Welcome to the competitive world of equity selling, which is mainly dominated by distributors. Industry sources say that out of the funds collected by distributors for various mutual funds, almost 60% of the funds are mobilised through people who are not qualified to do so. Mutual funds are offering high distribution fees to garner more funds. Just like an FMCG company, these funds will go to any extent to cut competition.
The average investment per investor in the equity market works out to Rs 30,000 as against Rs 5000 in 2001. Over the last five years, retail investment in the market has moved by a compounded annual growth rate (CAGR) of 43%. Against this, the index for the same period has moved up by 24% and mutual funds assets under management moved up by a CAGR of 18.47% to touch Rs 2,31,856 crore in March 2006.
The success of a mutual fund is directly related to the ability to sell. Mutual funds spend more on promotions so that they can collect more funds. Just like an FMCG company depends on volumes and market shares, the same is the case for selling equity.
Broking houses are also marketing equity to retail investors but they go through the net trading route as the commissions on net trading are higher as compared to traditional trading. In any case, only a fraction of the retail investors have taken the broking route to enter the equity market.
The FMCG industry is admired on three counts, namely distribution, high return on investments and high ratio of converting advertising into sales. These companies which operate on negative working capitals are known to squeeze the distributors. Many industries have learnt a lot from FMCG companies and mutual funds have added a different perspective. Again, many managers from FMCG companies have joined the finance sector, thus getting their expertise and experience into this field.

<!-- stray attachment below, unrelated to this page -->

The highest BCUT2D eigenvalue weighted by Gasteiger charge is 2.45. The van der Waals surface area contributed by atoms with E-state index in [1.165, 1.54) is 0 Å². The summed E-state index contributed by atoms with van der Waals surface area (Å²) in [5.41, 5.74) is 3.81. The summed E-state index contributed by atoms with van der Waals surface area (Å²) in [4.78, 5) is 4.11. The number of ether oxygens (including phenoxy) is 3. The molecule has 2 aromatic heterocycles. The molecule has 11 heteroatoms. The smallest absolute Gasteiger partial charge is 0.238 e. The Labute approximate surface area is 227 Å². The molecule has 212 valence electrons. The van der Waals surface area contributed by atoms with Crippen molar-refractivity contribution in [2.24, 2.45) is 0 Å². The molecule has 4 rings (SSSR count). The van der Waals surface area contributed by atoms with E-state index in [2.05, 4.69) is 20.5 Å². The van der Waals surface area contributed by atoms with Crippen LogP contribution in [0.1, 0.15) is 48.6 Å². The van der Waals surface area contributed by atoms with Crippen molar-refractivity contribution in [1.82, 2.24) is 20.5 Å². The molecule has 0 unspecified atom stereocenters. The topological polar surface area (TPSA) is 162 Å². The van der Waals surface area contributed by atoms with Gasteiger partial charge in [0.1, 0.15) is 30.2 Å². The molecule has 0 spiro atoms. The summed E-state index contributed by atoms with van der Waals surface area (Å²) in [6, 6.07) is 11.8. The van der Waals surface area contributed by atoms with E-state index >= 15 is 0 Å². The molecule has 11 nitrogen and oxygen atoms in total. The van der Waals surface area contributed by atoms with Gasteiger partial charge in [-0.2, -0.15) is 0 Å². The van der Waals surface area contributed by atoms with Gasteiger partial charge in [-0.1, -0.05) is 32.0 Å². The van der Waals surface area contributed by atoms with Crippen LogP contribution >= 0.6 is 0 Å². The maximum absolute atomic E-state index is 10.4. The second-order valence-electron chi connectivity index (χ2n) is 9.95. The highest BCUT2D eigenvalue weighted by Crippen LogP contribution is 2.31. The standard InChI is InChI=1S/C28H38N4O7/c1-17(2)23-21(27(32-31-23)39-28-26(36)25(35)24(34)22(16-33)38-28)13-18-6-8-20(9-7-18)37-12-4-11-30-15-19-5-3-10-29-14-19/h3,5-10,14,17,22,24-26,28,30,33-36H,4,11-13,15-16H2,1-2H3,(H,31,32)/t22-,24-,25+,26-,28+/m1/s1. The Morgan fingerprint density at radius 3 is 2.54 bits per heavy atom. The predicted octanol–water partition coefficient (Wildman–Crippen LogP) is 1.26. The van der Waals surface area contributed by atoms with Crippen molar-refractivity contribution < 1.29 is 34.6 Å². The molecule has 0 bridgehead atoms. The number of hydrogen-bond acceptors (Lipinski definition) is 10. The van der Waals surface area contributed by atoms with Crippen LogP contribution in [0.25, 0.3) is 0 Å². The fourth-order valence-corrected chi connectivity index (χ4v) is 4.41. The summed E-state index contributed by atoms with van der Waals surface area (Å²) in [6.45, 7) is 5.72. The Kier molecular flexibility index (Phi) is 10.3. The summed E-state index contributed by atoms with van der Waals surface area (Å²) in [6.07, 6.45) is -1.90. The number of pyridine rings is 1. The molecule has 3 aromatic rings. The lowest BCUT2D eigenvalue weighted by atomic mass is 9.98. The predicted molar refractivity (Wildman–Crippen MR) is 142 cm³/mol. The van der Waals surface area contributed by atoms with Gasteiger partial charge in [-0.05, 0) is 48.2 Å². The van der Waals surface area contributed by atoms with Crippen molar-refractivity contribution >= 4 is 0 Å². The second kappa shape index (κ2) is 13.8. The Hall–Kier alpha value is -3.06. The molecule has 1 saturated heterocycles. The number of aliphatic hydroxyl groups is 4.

Says Debasish Mohanty, VP, UTI Mutual Fund, Today we see radical changes in the way FMCG products are sold. Just like it was a major buzz in the last 10 years or so, fast moving financial goods (FMFG) are going to be the growth drivers for the next 10-20 years to come. Big is bountiful today. There will be the emergence of financial hypermarkets, which will cater to all the financial needs of the consumer.
At one level the industry is happy that equity is being sold the FMCG way, but they are absolutely unhappy with the way distributors hold mutual funds to ransom. In a typical FMCG scenario, the companies dominate the distributors who always get paid last. But when it comes to selling equities, distributors see to it that funds are totally dependent on them.
Fund managers are not happy. The average remuneration for mobilising money by distributors has always been high. Mobilising money is more remunerative than managing funds. Again, mobilisers always continue to get trail commission. Marketing managers in mutual funds do not know how to handle the situation.
For any FMCG company to be successful, advertisement forms a major head on the expense front. Advertising costs account for 10% of sales for the FMCG industry. The mutual fund industry is also on the same track. Advertising expenses over the last one year have moved up for the industry by almost 60%. Simultaneously, assets under management have moved up by 55% to touch Rs 2,31,856 crore.